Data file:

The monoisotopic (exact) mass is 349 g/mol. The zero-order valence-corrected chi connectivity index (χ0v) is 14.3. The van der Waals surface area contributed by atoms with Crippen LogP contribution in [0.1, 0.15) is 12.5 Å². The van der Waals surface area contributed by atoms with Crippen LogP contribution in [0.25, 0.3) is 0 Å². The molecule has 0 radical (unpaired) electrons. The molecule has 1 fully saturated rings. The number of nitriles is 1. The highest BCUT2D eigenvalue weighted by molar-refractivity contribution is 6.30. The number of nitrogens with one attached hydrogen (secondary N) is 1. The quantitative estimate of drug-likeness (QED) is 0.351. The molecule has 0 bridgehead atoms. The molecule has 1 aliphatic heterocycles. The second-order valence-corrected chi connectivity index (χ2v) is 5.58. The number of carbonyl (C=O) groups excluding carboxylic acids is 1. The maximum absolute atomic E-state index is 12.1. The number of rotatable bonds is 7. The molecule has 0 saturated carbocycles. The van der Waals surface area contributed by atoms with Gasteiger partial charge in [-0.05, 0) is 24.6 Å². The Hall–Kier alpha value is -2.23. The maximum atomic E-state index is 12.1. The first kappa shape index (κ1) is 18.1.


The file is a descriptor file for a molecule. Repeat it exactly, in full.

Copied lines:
The monoisotopic (exact) mass is 349 g/mol. The zero-order valence-corrected chi connectivity index (χ0v) is 14.3. The van der Waals surface area contributed by atoms with Crippen LogP contribution in [0.1, 0.15) is 12.5 Å². The van der Waals surface area contributed by atoms with Crippen LogP contribution in [0.25, 0.3) is 0 Å². The molecule has 0 radical (unpaired) electrons. The molecule has 1 fully saturated rings. The number of nitriles is 1. The highest BCUT2D eigenvalue weighted by molar-refractivity contribution is 6.30. The number of nitrogens with one attached hydrogen (secondary N) is 1. The quantitative estimate of drug-likeness (QED) is 0.351. The molecule has 0 bridgehead atoms. The molecule has 1 aliphatic heterocycles. The second-order valence-corrected chi connectivity index (χ2v) is 5.58. The number of carbonyl (C=O) groups excluding carboxylic acids is 1. The maximum absolute atomic E-state index is 12.1. The number of rotatable bonds is 7. The molecule has 0 saturated carbocycles. The van der Waals surface area contributed by atoms with Gasteiger partial charge in [-0.05, 0) is 24.6 Å². The Hall–Kier alpha value is -2.23. The maximum atomic E-state index is 12.1. The first kappa shape index (κ1) is 18.1.